Henry Grabar is a staff writer for Slate’s Moneybox and a former fellow at CityLab. He lives in New York.
Seriously, the price of helium is sky-rocketing -- and some think it's still below market rates.
A few years ago, Caroline Choi didn't pay much attention to helium costs. Now she can't help it. "Now it matters," she says. "Clients do not want to pay 10 or 20 percent more for balloon designs."
Choi is the owner of Capital Balloon, a D.C.-area party balloon decorating service, so she's certainly noticed the universe's second-most common element getting more expensive. Recently, she's had to explain the changes in the helium market to her clients, recommending balloon drops instead of balloon arches, encouraging designs that are lighter on helium. "To them, balloons are balloons," she says. "I have to explain to them why it's more expensive."
The price of helium is rising faster than the gas-filled balloons themselves. In 2009, the U.S. Bureau of Land Management was selling one thousand cubic feet of the noble gas for $64. In 2010, for $75. As of October 1, the price is $84 per thousand cubic feet. That's nearly double the federally set 1996 price of $47.
Helium demand worldwide has nearly doubled in the last 15 years, with particularly strong growth in Asia. "There's far more demand than there has been supply," says Samuel Burton, assistant field manager of helium operations at the BLM's facility in Amarillo. "There are some who claim we're not charging enough." (It's hard to tell exactly what the market price is of helium since the U.S. government controls about 60 percent of the supply.)
Most of the demand for helium is in superconductors, fiberoptics, MRIs, welding, cryogenics, and rockets, not inflatables.
But of all those uses, party balloons seem the most vulnerable. "Balloons are not food," Choi says. "They can have a party without balloons."
With helium nearly twice its 1996 price, it's hard to imagine another Cleveland Balloon Launch. (That 1986 incident, which set the World Record for balloons launched in one place, also had some environmental fallout.)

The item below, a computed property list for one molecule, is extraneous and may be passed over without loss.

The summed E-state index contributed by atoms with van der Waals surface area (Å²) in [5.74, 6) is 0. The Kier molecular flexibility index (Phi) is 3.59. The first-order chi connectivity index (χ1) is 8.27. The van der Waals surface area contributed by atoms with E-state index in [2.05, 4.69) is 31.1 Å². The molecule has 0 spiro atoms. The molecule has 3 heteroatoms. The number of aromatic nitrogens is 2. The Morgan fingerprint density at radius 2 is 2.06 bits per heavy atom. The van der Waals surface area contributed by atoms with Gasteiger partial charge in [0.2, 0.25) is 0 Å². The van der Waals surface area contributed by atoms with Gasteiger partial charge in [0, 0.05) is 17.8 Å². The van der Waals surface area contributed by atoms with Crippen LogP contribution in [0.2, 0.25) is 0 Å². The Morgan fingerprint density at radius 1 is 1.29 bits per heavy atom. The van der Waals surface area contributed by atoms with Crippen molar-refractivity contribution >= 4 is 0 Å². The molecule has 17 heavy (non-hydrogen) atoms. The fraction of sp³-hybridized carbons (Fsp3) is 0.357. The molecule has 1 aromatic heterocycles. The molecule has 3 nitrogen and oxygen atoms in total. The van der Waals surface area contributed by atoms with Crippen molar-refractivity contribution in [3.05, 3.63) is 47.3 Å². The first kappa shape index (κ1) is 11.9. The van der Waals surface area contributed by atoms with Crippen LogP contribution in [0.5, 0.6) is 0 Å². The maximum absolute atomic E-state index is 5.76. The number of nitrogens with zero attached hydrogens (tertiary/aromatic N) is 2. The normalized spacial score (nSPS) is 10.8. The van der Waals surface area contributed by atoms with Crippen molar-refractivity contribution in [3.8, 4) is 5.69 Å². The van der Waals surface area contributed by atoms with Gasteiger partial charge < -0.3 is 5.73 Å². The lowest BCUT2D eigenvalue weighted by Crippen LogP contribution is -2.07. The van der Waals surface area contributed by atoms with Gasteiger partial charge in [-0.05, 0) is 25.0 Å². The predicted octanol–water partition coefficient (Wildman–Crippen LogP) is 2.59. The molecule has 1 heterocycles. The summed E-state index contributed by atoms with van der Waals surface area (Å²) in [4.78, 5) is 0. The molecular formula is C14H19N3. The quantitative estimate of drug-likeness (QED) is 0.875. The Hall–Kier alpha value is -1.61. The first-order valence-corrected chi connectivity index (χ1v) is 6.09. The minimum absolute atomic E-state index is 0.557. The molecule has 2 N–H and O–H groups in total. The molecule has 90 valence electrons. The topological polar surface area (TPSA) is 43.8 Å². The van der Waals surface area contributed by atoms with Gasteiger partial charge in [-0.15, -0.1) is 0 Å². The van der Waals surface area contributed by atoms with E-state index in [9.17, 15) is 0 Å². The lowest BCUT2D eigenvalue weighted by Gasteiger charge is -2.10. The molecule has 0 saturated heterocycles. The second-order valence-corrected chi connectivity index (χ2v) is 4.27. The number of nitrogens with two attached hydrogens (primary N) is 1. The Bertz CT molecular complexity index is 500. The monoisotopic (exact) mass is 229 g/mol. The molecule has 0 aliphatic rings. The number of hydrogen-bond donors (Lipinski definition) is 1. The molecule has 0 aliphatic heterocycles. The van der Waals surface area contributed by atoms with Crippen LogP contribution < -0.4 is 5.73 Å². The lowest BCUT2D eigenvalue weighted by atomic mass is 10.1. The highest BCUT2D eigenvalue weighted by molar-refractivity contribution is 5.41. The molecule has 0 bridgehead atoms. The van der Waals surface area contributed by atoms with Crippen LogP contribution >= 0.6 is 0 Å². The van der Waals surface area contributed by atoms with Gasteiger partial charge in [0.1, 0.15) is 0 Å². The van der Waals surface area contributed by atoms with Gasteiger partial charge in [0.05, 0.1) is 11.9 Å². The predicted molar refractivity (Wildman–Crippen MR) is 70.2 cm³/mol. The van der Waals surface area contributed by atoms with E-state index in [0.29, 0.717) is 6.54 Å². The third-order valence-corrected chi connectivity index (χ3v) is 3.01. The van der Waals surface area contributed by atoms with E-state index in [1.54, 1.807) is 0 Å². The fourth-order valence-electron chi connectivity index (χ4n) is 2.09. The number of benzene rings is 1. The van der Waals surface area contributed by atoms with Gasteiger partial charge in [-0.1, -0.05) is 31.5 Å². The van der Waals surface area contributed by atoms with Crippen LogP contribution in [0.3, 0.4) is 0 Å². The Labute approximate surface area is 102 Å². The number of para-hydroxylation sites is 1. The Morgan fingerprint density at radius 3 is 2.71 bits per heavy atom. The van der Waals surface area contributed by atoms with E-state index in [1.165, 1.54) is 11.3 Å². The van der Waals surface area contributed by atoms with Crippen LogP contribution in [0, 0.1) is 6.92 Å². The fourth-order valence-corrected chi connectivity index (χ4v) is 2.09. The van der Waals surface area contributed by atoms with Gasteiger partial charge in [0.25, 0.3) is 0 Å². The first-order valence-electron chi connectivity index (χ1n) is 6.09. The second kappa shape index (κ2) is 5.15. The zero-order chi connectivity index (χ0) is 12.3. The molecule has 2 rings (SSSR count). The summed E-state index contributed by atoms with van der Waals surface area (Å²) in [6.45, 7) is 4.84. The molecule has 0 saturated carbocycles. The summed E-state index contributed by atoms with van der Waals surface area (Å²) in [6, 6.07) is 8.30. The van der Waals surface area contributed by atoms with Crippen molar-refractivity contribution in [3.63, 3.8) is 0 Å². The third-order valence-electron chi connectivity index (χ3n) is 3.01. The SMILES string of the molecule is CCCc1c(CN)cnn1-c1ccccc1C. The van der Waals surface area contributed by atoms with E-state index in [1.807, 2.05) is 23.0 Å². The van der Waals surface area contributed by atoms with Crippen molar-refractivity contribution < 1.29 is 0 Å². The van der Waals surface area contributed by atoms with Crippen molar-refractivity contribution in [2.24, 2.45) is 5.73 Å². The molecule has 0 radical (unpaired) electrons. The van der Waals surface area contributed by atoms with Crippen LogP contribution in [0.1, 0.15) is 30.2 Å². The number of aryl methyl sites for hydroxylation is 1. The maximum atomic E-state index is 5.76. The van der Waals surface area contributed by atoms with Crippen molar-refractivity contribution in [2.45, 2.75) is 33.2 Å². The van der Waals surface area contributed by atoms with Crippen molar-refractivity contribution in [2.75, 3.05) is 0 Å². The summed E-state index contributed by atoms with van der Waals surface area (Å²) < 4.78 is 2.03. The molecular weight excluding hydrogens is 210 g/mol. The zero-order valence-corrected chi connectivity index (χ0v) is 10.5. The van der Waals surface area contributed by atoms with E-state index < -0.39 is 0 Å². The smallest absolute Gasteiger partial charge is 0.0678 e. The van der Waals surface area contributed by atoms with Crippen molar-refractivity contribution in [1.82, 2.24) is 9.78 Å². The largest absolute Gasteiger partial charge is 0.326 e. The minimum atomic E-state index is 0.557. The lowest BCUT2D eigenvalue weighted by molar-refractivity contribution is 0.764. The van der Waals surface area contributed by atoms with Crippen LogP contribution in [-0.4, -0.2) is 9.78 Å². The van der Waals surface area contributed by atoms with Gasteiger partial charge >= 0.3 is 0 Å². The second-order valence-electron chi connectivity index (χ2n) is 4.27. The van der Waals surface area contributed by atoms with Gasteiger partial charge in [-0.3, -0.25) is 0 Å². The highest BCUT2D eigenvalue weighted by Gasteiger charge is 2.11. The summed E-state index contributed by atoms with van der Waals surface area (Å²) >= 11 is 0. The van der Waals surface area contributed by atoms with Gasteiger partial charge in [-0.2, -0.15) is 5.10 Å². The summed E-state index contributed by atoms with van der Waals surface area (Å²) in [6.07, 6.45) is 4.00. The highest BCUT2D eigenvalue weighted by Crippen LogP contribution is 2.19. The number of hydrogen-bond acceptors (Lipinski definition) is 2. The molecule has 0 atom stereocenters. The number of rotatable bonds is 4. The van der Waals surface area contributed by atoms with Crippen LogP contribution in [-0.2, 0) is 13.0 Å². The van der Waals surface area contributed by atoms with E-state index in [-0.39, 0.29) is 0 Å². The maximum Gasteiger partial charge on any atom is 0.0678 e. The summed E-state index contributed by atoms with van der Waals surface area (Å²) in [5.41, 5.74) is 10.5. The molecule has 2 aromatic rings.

So what about the most treasured civic balloon event of all, the Thanksgiving Day Parade?
We have nothing to fear, says Orlando Veras, a spokesman for Macy's. As an annual event, the Parade is insulated from the periodic shortages that have affected scientists and other small-scale users of helium in recent years.
Initially, in fact, the Macy's Thanksgiving Day Parade didn't use helium at all. Tony Sarg, the puppeteer and Macy's window designer who designed the first parade balloons in the 1930s, envisioned the "floating" icons as "upside-down marionettes." Rather than strings to keep the balloons from flying away, marchers carried sticks to hold them up. The innovation of helium balloons changed that prototype.
Veras wouldn't discuss the event's costs, but he did say that they have been able to reduce helium use: "We’ve worked to design our balloons to use various combinations of helium and air." The availability of lighter, stronger fabrics mean that it now takes considerably less helium to hold up a balloon than it did several decades ago. (The average Macy's balloon currently weighs around 300 pounds before helium.)
He did say the parade uses 400,000 cubic feet of helium, divided between a series of balloons that range from five to 15,000 cubic feet. An order of 400,000 cubic feet of helium from the BLM stockpile costs $33,600 today, up from $18,800 in 1996.
It's not demand that's to blame for today's high prices -- it's scientists. The current price increases are the recommendations of an influential 2010 report, "Selling the Nation's Helium Reserve," put together by the National Academy of Scientists.
If the price were decided by demand, it would probably be much higher. The BLM has no trouble selling its annual offering of 2.1 billion cubic feet. The low price is a holdover from the Helium Privatization Act of 1996. At the time, $47 was a high price designed to encourage private industry to mine helium. But booming demand quickly turned it into a price ceiling.
"Gas companies would buy the helium reserve, turn around, and resell it," says Moses Chan, a physics professor at Penn State University. He's testified before Congress on the subject, and says that although helium prices affect scientists too, shortages are worse.
"When you have the choice of not doing an experiment at all, or doing experiments, we're willing to pay a higher price. In a way the price had to go up, because we have to encourage people in the industry to recycle. If we do not recycle, it's a question of between 30 to 60 years, there will be no helium."
No helium? Well, not quite -- there will be no more helium-rich natural gas deposits, where helium presence can run as high as one percent. In the air, helium is closer to one part per million. Nobody has found a way to viably and efficiently collect airborne helium.
"I don't want to say that I am a grouchy guy and I don't want kids to be happy," Chan says of advocating for higher helium prices, "I love to watch the Macy's Day Parade, but life is hard!"
Top image: Flickr user DrivingtheNortheast.